The second of our Odessa wrecks concerns the wreck of the Caledonia, a Scottish snow which stranded en route from Odessa to Gloucester with a cargo of wheat. There is a long established trade link between Gloucester and Ukraine which grew considerably when the Corn Law was repealed in 1846, allowing more foreign exports and causing the enlargement of the dock area. (1)  Indeed, a pub in Tewkesbury is named the ‘Odessa Inn’; the name a possible acknowledgement of this established trade relationship of the 19th century.

The Caledonia had started her journey in Rio de Janeiro and was loaded with coffee, headed for Syria, Smyrna and Constantinople. From here, she docked at Odessa and loaded her cargo of wheat and began her final passage to Gloucester. On the 7th of September 1842 she left Falmouth for the final leg of her journey.  She would never reach her destination.

That night a strong north-north-westerly wind caused the Caledonia to strike upon the rocks at Vicarage Cliffs, Morwenstow. All but one of the crew were lost; evidence names survivor to be Edward De Lain. His eight ship-mates were buried in Morwenstow churchyard, marked by the Caledonia’s figurehead. A replica of the figurehead now serves as a grave marker, the original having been moved to the church for safekeeping.

De Lain is said to have believed the ship was unlucky and claims three ill-omens (in the eyes of 19th century sailors) occurred prior to her wrecking; a black bag brought aboard by the cook, a bucket lost overboard and she had set sail from Rio de Janeiro on a Friday. For our records however, the loss of this 200-ton vessel has been attributed to the poor weather conditions she encountered as she sailed toward the Bristol Channel.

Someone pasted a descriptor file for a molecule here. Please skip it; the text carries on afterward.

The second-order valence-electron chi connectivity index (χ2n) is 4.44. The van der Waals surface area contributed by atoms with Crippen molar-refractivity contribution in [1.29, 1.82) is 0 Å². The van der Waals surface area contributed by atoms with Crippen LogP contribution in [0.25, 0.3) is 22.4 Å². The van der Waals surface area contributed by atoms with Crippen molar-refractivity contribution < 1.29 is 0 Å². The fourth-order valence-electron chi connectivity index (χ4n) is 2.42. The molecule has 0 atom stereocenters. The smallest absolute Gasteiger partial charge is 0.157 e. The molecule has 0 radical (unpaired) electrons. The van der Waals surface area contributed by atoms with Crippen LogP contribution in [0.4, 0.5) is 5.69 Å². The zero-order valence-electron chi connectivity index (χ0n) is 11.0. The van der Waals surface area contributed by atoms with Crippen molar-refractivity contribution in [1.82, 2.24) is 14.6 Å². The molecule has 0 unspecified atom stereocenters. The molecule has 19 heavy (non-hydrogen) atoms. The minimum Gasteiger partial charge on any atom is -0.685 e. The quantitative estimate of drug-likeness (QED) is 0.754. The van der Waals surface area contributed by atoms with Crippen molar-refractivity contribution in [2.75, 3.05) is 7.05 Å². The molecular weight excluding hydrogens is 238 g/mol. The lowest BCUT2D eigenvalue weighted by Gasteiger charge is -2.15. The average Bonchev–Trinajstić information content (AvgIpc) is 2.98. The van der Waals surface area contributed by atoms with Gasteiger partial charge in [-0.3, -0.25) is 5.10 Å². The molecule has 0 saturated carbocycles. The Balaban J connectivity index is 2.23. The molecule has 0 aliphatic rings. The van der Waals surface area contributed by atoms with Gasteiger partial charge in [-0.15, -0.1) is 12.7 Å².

B&W photo of white-painted figurehead in Scottish dress with tam o'shanter, kilt, sword and shield, in churchyard.
The original figurehead of the Caledonia at Morwenstow. © Historic England. AA98/04739

Although both of these wrecks tell very different tales, they both serve as a reminder that things we consider recent phenomena – large scale food and oil imports – actually go back a long way and have left their mark on the landscape. The UK still continues to trade with Ukraine today, with operations continuing at the port of Odessa. Data provided by the Government Statistics Agency of Ukraine shows that in 2015 the UK was their 11th biggest trading partner. (2)

Dockyard with cranes to left, sea to right, against a blue sky with fluffy clouds.
Figure 2: Odessa is an important industrial centre for Ukraine today. © Izzy Daone

(1) ‘Gloucester, 1835-1985: Economic development to 1914’, in A History of the County of Gloucester: Volume 4, the City of Gloucester, ed. N M Herbert (London, 1988), pp. 170-183. British History Online  http://www.british-history.ac.uk/vch/glos/vol4/pp170-183 [accessed 19 September 2018].

(2) Trade in goods and services between Ukraine and the United Kingdom, Ministry of Foreign Affairs of Ukraine (2018). https://uk.mfa.gov.ua/en/ukraine-uk/trade [accessed 26 September 2018].